Studies show a correlation between the inability to recycle glutathione and increased autoimmune disease. Glutathione recycling helps balance the immune system, protect body tissue from damage caused by inflammation, and also helps repair damage. Good glutathione recycling is an important tool in managing autoimmune disease.

Glutathione recycling helps repair leaky gut

Glutathione recycling also helps protect and repair the gut. It’s common for people with autoimmune disease and inflammatory disorders to have leaky gut, which exacerbates their immune condition. Poor glutathione recycling weakens gut integrity, making a person more prone to multiple food sensitivities and chronic gut issues. Good glutathione recycling is a vital part of restoring and protecting gut health.

Boosting glutathione recycling

One of the most important steps to enhance glutathione recycling is to remove stressors depleting glutathione levels. These may include lack of sleep, smoking, food intolerances, diets high in sugars and processed foods, excess alcohol intake, and metabolic imbalances, such as with the hormones or immune system.

Beyond that, a variety of nutritional and botanical compounds have been shown to support glutathione recycling. They include:

  • N-acetyl-cysteine
  • Alpha-lipoic acid
  • L-glutamine
  • Selenium
  • Cordyceps
  • Gotu kola
  • Milk thistle

Booting your glutathione levels with a glutathione liposomal cream and then supporting glutathione recycling can profoundly enhance the management of autoimmune disease, inflammatory disorders, chemical sensitivities, food sensitivities, and more.

Contact my office for advice on how you can support your glutathione recycling system.

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You could eat a “heart-healthy” diet, exercise regularly, and maintain a healthy weight and still be at risk for heart disease.

heart disease inflammation hypothyroidism gluten

Why? Because the root cause of heart disease is inflammation, and managing inflammation goes beyond standard prevention advice.

The whole grain diet, inflammation, and heart disease

Are you following popular guidelines by eating a whole grain diet? Opting for whole wheat bread may seem like a healthy choice; however research suggests that as many as one in five people have a gluten sensitivity.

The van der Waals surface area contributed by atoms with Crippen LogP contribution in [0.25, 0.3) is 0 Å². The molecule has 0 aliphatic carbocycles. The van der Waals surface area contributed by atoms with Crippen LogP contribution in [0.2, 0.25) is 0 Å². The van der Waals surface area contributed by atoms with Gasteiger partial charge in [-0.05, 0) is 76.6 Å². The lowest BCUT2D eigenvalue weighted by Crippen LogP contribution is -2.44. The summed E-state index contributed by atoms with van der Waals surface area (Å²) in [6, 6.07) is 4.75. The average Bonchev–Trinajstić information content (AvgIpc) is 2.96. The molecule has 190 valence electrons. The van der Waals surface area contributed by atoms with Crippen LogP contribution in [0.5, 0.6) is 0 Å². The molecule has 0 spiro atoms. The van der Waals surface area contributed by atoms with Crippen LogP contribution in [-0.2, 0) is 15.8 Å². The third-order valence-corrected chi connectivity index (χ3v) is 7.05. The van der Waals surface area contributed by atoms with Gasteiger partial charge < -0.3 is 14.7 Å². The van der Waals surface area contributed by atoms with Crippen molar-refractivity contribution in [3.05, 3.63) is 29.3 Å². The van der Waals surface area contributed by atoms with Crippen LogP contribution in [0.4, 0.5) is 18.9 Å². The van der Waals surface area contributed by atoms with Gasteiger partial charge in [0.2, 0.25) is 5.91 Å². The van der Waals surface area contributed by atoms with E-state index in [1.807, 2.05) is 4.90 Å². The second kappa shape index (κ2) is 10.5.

For the gluten-intolerant person, even whole wheat products cause inflammation, increasing the risk of heart disease. In fact, more and more people are discovering that they can significantly reduce inflammation by eliminating grains all together.

Other foods—such as dairy or eggs—may also cause sensitivities and increase inflammation. An anti-inflammatory diet can help ferret out which foods increase inflammation.

Whole grains and blood sugar

A grain-based diet may also be too high in carbohydrates for some, causing blood sugar to swing dramatically between extreme highs and lows. This leads to a drop in energy, sugar and/or caffeine cravings, sleep issues, and most importantly, inflammation. High-carbohydrate diets—even those high in fibrous whole grains and legumes—can prove too inflammatory for some people. Leafy, colorful vegetables and mildly sweet fruits (such as berries) are a better choice.

Gut health and heart disease

Other causes of inflammation include: an overgrowth of harmful bacteria in the gut, poor function of the digestive organs, and gastric irritation. All play a role in increasing the risk of heart disease.

Studies suggest that the overgrowth of one strain of gastric bacteria in particular—“H. pylori”—increases the risk of heart disease. Caused by insufficient acidity in the stomach, the usually symptomless H. pylori is responsible for peptic ulcers—a condition estimated to affect many Americans.

How inflammation increases the risk of heart disease

Inflammation creates lesions on arterial walls, thus contributing to the formation of plaque within the arteries—a process known as “atherosclerosis.”  In order to quickly repair the lesions, the body “patches” them up with cholesterol. Although an effective short-term fix, this eventually leads to the creation of artery-clogging plaque, and drives up the risk of a heart attack.